Study shows dogs may have been domesticated far earlier than thought
(Phys.org) —An international team of researchers has found genetic evidence that suggests dogs may have been domesticated as far back as 32,000 years ago. In their paper published in Nature Communications outlining their study and results, the team theorizes that dogs indigenous to China might represent the missing link in the domestication of dogs.
Scientists have long studied the close relationship between humans and dogs, and various theories have been proposed to explain just how far back in time the relationship goes. Most agree that dogs and humans have coexisted for at least 16,000 years. In this new effort, the research team suggests it might be twice that long.
To better understand when dogs first became domesticated, researchers look to when they diverged from wolves—experts estimate it occurred sometime between 16,000 and 32,000 years ago. To come up with a more accurate estimate, the researchers took DNA samples from indigenous Chinese street dogs, several modern breeds and four grey wolves.
An analysis of the samples indicated that the grey wolves split from the Chinese dogs approximately 32,000 years ago. But then the researchers went further—they also looked at the genes responsible for such things as digestion and metabolism and even neurological processes. They then compared the dog genes to the same types of genes in humans. In so doing, they found some similarities that suggest humans and dogs have evolved some of the same traits over the same time period—hinting at a possible communal relationship. And that, the researchers say, suggests that dogs might have been domesticated as far back as 32,000 years ago.
The researchers note that scientists have long held the notion that domestication of dogs and other animals has been associated with people and animals living in close quarters in relatively tight communities. Such conditions, they contend would almost certainly have a similar impact on people as well as the animals living in the same environment. They note that dogs, for example, in addition to exhibiting similar genes, also suffer from many of the same kinds of diseases, e.g. breast cancer, obesity, epilepsy and even obsessive-compulsive disorder.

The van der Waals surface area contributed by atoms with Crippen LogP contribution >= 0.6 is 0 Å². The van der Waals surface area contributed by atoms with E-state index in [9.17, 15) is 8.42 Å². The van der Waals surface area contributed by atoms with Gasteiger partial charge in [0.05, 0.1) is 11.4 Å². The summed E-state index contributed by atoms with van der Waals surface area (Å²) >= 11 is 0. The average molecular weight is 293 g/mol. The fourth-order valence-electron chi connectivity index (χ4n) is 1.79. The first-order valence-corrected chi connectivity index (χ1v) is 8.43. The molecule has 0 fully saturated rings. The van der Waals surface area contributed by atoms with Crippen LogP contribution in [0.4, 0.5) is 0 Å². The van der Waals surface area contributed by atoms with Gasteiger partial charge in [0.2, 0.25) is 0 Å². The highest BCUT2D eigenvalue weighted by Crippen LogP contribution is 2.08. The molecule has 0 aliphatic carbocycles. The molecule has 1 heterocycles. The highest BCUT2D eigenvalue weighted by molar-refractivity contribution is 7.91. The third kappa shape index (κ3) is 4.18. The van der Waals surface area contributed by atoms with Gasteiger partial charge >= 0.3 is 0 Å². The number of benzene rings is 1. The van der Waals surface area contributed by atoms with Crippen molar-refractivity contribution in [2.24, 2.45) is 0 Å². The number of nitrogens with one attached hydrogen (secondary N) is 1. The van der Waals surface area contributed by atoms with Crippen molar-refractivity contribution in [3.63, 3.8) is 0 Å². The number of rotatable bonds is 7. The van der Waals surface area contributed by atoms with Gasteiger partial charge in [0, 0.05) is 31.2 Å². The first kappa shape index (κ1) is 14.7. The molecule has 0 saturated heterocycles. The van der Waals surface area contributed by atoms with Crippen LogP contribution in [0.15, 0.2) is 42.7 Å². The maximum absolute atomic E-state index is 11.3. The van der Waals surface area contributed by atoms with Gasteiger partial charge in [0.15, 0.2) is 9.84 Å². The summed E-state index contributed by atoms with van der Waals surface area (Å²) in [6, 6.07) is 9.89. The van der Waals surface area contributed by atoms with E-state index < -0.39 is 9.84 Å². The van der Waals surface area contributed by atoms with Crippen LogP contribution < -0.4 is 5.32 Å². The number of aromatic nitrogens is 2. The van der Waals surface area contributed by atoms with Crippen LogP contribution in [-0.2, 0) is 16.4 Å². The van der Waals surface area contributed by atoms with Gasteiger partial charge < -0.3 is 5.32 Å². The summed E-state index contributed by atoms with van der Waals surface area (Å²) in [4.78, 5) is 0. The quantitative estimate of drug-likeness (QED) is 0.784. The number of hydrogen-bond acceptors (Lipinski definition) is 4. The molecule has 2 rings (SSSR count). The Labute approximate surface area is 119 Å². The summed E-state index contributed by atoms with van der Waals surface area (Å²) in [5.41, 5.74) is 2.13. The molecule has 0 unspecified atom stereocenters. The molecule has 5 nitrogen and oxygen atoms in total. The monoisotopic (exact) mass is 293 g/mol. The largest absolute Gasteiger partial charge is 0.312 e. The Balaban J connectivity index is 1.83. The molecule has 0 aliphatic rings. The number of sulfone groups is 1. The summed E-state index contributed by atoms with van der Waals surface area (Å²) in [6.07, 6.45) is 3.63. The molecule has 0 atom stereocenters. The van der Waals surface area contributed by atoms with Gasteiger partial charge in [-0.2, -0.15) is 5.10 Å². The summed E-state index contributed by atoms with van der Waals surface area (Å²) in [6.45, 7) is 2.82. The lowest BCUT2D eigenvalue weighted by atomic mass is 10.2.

The evidence found by the researchers offers only circumstantial evidence of course, which means more research will have to be done before the time of dog domestication can be officially pushed back.
More information: The genomics of selection in dogs and the parallel evolution between dogs and humans, Nature Communications 4, Article number: 1860 doi:10.1038/ncomms2814
The genetic bases of demographic changes and artificial selection underlying domestication are of great interest in evolutionary biology. Here we perform whole-genome sequencing of multiple grey wolves, Chinese indigenous dogs and dogs of diverse breeds. Demographic analysis show that the split between wolves and Chinese indigenous dogs occurred 32,000 years ago and that the subsequent bottlenecks were mild. Therefore, dogs may have been under human selection over a much longer time than previously concluded, based on molecular data, perhaps by initially scavenging with humans. Population genetic analysis identifies a list of genes under positive selection during domestication, which overlaps extensively with the corresponding list of positively selected genes in humans. Parallel evolution is most apparent in genes for digestion and metabolism, neurological process and cancer. Our study, for the first time, draws together humans and dogs in their recent genomic evolution.
Journal information: Nature Communications
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